“I think (our new COVID-19 plan) has kind of kept us from being reckless, and that was one of our goals in doing this,” Turpin said. “But also (to) give parents choices, and to try to have our kids be safe yet stay in school.”


The North Nodaway School District sent a request for qualifications to four different companies to take up several projects around the district. Ellison-Auxier Architects was the only architectural firm that came to tour the land where the proposed projects might take place. The company then sent in a proposal.

“The one thing that I do like … is they tried to look at the lifespan of the structure as one of the most important things to them,” Turpin said, adding that the firm noted it did not want to construct a building that the district would have structural issues with in 20 years.

The board approved Turpin beginning negotiations with the architectural firm.

Turpin said he would find out the company’s price when he begins these negotiations. He will then present the negotiated amount to the board at its next meeting on Jan. 19.

Turpin listed projects in the proposed bond levy in order of importance: preschool work, metal bus barn construction, a high school addition and various interior work. The bond levy would allot $2.65 million for those projects. Turpin noted certain projects might have to be forgone or altered in order to get the most out of the funds.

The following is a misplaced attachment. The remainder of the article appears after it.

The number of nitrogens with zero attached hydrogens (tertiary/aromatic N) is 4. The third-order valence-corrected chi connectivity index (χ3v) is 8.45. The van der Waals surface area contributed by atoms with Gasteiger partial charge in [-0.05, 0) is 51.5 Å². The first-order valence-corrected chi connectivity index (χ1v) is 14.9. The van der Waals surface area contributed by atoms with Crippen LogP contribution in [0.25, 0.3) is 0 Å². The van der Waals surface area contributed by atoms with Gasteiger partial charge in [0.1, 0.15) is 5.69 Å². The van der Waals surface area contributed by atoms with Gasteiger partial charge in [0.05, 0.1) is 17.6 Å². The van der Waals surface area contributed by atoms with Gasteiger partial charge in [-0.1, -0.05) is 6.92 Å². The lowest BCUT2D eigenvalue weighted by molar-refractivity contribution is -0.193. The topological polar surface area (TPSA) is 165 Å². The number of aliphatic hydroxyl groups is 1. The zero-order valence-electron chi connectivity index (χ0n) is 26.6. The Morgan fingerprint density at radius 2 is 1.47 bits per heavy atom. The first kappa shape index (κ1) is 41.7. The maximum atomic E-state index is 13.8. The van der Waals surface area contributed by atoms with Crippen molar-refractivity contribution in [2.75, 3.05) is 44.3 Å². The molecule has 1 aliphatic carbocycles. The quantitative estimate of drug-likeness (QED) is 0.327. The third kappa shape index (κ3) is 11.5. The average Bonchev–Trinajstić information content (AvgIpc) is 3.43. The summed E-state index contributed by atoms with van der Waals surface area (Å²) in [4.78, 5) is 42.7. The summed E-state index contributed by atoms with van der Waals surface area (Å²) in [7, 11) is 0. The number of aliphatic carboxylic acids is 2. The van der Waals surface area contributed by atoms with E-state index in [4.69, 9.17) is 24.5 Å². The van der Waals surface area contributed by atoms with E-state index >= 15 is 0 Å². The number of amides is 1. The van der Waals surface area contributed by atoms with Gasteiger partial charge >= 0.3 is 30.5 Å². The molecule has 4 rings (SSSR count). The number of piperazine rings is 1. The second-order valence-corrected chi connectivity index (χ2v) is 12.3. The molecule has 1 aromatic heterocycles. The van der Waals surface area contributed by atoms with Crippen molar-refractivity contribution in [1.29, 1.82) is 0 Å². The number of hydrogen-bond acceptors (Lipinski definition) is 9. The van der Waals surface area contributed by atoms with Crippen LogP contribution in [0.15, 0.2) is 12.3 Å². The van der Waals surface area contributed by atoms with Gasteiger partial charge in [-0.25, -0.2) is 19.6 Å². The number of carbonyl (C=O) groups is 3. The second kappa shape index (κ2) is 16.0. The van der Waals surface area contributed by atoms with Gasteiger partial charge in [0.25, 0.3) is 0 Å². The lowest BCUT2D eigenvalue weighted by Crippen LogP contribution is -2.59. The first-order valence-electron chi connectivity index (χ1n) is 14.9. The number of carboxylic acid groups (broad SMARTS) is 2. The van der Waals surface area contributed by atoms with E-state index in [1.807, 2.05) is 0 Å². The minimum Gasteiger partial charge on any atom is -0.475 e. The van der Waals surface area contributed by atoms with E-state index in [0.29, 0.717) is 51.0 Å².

The use of Ellison-Auxier to complete these proposed projects is contingent on the bond levy passing in April.

“As soon as we get (Ellison-Auxier) approved, then the thing that they’re gonna really try to do is start putting some drawings together and some pricing together, so then we have some things to show people before April,” Turpin said.

Other News

  • There will be two open school board positions in April’s election. Three people filed for the positions, Krista Barcus, and board incumbents Jeremie Bix and Kane Oberhauser.
  • The bond levy will be presented to the board for approval at its Jan. 19 meeting.
  • The board agreed to not use Martin Luther King Jr. Day to make up Dec. 16, on which the school was shut down due to a power outage. If a day of school is missed between now and MLK Day due to inclement weather, the board approved using the holiday as a makeup day.